Most people are completely unaware that our country has had multiple currency issues.
By multiple I mean over 17 times….
The takeaway here should be clear: paper money is not to be trusted, and this trust is further eroded by the poor monetary policy of our Federal Reserve Bank and the poor fiscal policy of bureaucrats as well as politicians.
Our current inflationary crisis is not new, and quite frankly I am not even sure how it could be seen as a surprise or an ‘anomaly’. This is simply what happens when there is an entity with a money printer manufacturing paper money.
From my standpoint the only option we have left to explore is the new field of cryptocurrencies—money that is not from nor subject to the rampant money printing, poor fiscal policy, and poor monetary choices of our government.
Here’s what other sources are currently saying about the current inflationary crisis:
Here's a look at the Effective Fed Funds Rate and Inflation Rates when the Unemployment Rate was at 3.9%, as it is today.
Find the outlier… pic.twitter.com/zU1zRj1uXC
— Charlie Bilello (@charliebilello) January 7, 2022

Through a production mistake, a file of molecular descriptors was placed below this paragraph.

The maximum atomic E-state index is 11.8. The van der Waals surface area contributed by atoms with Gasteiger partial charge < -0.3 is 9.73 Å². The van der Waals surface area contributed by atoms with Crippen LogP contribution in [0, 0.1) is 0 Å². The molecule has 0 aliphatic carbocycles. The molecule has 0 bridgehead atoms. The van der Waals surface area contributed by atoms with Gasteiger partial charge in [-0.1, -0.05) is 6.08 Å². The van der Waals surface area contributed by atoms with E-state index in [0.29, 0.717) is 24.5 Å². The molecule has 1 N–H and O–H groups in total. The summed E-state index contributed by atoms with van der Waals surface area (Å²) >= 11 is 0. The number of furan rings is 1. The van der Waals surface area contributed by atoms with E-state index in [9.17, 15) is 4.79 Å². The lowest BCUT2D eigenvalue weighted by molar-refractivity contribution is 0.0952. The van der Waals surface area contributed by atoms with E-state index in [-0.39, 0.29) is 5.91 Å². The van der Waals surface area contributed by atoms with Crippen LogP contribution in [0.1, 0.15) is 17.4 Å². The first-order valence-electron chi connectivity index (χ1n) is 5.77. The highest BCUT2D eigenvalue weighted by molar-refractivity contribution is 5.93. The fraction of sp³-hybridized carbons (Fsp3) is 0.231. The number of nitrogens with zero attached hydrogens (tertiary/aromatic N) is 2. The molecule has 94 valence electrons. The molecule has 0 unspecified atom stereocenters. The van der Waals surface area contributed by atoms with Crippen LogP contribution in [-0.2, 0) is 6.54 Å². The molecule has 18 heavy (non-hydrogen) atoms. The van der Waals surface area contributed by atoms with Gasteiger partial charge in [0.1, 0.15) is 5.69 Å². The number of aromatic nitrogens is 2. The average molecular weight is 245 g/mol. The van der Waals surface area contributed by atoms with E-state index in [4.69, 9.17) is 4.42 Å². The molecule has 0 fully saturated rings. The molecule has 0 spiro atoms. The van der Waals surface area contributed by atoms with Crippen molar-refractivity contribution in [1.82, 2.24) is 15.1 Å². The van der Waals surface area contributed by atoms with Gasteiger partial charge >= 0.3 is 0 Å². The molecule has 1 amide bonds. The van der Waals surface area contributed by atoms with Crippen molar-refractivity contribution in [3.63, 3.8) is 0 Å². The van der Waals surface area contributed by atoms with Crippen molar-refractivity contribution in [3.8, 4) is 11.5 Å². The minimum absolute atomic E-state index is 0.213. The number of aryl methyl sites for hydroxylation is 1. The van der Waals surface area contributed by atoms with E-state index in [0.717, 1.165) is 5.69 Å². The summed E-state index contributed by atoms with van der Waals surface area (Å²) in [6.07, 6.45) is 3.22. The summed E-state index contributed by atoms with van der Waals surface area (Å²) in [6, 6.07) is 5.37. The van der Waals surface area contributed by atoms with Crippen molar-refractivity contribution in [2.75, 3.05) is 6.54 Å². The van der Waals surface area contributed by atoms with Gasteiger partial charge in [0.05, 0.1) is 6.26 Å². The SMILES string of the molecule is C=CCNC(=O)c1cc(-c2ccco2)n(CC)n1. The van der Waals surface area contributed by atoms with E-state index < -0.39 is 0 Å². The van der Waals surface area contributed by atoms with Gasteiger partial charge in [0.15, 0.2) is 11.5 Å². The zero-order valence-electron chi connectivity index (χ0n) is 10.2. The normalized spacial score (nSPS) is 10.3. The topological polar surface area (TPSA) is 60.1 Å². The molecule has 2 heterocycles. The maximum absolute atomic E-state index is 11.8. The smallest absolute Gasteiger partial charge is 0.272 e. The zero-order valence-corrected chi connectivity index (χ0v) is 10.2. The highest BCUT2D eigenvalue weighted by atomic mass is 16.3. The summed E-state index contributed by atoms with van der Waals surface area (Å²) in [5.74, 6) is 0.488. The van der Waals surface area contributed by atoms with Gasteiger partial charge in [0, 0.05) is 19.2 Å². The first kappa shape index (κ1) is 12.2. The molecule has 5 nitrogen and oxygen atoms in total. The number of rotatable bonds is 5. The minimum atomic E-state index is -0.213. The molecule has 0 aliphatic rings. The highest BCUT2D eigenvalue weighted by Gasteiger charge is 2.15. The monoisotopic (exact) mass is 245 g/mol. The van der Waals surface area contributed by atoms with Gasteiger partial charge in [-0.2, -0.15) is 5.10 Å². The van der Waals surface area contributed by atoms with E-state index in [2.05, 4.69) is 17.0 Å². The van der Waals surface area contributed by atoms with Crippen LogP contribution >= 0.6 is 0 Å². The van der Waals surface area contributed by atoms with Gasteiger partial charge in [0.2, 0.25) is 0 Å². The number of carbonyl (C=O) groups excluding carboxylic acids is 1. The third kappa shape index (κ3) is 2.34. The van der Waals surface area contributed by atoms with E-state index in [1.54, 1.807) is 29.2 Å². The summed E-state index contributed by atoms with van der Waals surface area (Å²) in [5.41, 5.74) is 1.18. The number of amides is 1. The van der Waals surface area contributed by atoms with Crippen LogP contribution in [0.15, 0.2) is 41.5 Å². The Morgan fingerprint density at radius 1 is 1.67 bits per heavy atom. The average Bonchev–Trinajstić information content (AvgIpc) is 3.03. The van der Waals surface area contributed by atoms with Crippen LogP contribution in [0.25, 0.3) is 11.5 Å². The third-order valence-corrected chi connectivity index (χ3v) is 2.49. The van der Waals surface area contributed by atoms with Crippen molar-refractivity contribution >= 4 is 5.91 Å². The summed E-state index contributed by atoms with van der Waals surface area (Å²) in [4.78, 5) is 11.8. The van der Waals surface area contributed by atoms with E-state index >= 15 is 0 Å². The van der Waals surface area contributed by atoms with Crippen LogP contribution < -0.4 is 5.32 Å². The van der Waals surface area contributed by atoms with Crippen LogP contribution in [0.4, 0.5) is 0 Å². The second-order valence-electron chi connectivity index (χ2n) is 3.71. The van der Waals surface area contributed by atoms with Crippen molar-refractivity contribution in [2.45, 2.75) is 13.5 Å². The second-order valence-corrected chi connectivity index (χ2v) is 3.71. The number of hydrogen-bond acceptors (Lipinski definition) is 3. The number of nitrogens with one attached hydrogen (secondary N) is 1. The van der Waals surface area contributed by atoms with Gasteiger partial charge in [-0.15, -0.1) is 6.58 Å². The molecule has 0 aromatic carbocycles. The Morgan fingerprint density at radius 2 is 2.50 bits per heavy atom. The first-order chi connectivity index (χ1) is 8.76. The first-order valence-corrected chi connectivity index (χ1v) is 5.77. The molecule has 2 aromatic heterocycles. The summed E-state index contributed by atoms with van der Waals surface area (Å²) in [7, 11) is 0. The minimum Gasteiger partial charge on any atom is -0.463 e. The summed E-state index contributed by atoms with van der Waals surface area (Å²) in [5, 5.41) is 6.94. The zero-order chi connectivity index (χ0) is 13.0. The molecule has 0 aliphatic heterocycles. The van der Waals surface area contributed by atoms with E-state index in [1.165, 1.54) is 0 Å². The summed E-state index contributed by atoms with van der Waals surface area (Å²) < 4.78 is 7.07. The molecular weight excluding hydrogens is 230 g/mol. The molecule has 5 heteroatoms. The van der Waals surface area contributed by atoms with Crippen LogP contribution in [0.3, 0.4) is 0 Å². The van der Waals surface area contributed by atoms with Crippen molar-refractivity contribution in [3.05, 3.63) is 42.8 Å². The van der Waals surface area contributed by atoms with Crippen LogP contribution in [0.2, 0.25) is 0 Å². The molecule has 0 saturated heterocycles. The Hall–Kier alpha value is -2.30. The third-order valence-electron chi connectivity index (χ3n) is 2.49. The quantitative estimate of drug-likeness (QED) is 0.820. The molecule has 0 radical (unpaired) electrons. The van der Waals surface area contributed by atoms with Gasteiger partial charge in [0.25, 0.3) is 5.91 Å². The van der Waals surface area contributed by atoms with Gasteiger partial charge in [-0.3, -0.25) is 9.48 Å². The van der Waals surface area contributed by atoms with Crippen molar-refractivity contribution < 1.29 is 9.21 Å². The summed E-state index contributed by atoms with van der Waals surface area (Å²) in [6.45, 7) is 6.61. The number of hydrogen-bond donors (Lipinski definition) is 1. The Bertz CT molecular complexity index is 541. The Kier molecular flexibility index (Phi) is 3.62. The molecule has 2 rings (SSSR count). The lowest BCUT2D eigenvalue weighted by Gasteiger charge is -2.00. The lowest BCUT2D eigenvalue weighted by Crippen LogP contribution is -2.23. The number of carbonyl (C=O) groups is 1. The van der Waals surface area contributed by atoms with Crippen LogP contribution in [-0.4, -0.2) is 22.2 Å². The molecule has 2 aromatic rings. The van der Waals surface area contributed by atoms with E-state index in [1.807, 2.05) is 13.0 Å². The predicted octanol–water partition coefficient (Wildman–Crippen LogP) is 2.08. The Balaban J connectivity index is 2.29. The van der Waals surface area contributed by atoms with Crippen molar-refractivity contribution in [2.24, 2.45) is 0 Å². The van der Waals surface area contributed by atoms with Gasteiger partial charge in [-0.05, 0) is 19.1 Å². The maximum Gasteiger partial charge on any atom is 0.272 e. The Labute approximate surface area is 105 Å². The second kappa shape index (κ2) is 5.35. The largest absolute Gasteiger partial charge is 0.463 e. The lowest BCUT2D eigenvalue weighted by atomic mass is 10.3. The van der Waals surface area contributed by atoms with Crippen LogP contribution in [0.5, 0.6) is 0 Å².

— Maria Bartiromo (@MariaBartiromo) January 7, 2022
The Epoch Times had this to say:
Like gold, bitcoin isn’t under the Fed’s control. All central banks can do is make rules for who can own each unit … again, much like gold in periods when private holdings were tightly regulated.
But while bitcoin are still being mined today, it’s getting harder and harder to “print” each unit. Out of a hard theoretical limit of 21 million coins, 18 million are already in circulation today.
The miners will only be able to “dilute” the value of each bitcoin by 15 percent before hitting the limit. The Fed has committed to diluting the value of fiat dollars by 12 percent by 2024. Beyond that point, the inflationary impact of bitcoin mining drops fast to zero.
— Maria Bartiromo (@MariaBartiromo) January 6, 2022
2002: #UnemploymentRate 5.4%, #inflation rate 1.58% & GDP growth 1.7%. The Fed slashed interest rates 1% to stimulate a weak economy. Today: Unemployment 3.9%, inflation 6.8%, & GDP growth 5.6%. The #Fed intends to slowly raise interest rates to 1% by year-end to fight inflation!
— Peter Schiff (@PeterSchiff) January 7, 2022
According to The Hill:
The FOMC announced after last month’s meeting it would keep its baseline interest rate range between zero and 0.25 percent, but reduce its monthly purchases of Treasury and mortgage bonds at a quicker rate.
The Fed slashed rates to that level and began purchasing at least $120 billion in bonds monthly in March 2020 as the emerging pandemic derailed the global economy.
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